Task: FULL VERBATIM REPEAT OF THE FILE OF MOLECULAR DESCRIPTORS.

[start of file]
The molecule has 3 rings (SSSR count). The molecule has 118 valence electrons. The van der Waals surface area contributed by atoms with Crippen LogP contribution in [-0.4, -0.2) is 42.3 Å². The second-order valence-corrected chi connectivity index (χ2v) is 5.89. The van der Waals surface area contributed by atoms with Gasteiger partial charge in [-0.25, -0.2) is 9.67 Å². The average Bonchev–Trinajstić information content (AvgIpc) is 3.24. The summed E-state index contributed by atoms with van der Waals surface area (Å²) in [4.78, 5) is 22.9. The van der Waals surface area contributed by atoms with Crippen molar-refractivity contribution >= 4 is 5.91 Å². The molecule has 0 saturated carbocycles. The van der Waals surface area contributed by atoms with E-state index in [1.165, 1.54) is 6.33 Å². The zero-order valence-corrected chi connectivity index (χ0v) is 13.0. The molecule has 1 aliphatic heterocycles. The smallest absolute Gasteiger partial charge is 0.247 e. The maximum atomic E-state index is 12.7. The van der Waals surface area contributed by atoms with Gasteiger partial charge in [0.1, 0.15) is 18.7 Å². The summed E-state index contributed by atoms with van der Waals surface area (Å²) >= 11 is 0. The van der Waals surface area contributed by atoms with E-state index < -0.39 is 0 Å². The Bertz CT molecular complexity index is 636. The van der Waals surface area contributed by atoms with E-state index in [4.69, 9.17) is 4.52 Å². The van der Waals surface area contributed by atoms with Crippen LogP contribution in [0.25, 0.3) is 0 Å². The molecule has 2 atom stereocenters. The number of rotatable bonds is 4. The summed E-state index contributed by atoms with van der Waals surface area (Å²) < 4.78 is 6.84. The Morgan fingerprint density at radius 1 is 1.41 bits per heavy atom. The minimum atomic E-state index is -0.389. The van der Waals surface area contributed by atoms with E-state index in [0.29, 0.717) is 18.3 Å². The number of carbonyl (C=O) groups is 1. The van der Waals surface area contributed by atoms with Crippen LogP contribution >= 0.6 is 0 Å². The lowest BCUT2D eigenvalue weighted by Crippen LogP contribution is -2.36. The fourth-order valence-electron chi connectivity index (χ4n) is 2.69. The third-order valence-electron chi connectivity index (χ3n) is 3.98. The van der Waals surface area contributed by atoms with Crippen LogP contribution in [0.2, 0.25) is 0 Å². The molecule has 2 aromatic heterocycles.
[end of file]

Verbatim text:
The molecule has 3 rings (SSSR count). The molecule has 118 valence electrons. The van der Waals surface area contributed by atoms with Crippen LogP contribution in [-0.4, -0.2) is 42.3 Å². The second-order valence-corrected chi connectivity index (χ2v) is 5.89. The van der Waals surface area contributed by atoms with Gasteiger partial charge in [-0.25, -0.2) is 9.67 Å². The average Bonchev–Trinajstić information content (AvgIpc) is 3.24. The summed E-state index contributed by atoms with van der Waals surface area (Å²) in [4.78, 5) is 22.9. The van der Waals surface area contributed by atoms with Crippen molar-refractivity contribution >= 4 is 5.91 Å². The molecule has 0 saturated carbocycles. The van der Waals surface area contributed by atoms with E-state index in [1.165, 1.54) is 6.33 Å². The zero-order valence-corrected chi connectivity index (χ0v) is 13.0. The molecule has 1 aliphatic heterocycles. The smallest absolute Gasteiger partial charge is 0.247 e. The maximum atomic E-state index is 12.7. The van der Waals surface area contributed by atoms with Gasteiger partial charge in [0.1, 0.15) is 18.7 Å². The summed E-state index contributed by atoms with van der Waals surface area (Å²) >= 11 is 0. The van der Waals surface area contributed by atoms with E-state index < -0.39 is 0 Å². The Bertz CT molecular complexity index is 636. The van der Waals surface area contributed by atoms with E-state index in [4.69, 9.17) is 4.52 Å². The van der Waals surface area contributed by atoms with Crippen LogP contribution in [0.25, 0.3) is 0 Å². The molecule has 2 atom stereocenters. The number of rotatable bonds is 4. The summed E-state index contributed by atoms with van der Waals surface area (Å²) < 4.78 is 6.84. The Morgan fingerprint density at radius 1 is 1.41 bits per heavy atom. The minimum atomic E-state index is -0.389. The van der Waals surface area contributed by atoms with E-state index in [0.29, 0.717) is 18.3 Å². The number of carbonyl (C=O) groups is 1. The van der Waals surface area contributed by atoms with Crippen LogP contribution >= 0.6 is 0 Å². The lowest BCUT2D eigenvalue weighted by Crippen LogP contribution is -2.36. The fourth-order valence-electron chi connectivity index (χ4n) is 2.69. The third-order valence-electron chi connectivity index (χ3n) is 3.98. The van der Waals surface area contributed by atoms with Crippen LogP contribution in [0.2, 0.25) is 0 Å². The molecule has 2 aromatic heterocycles.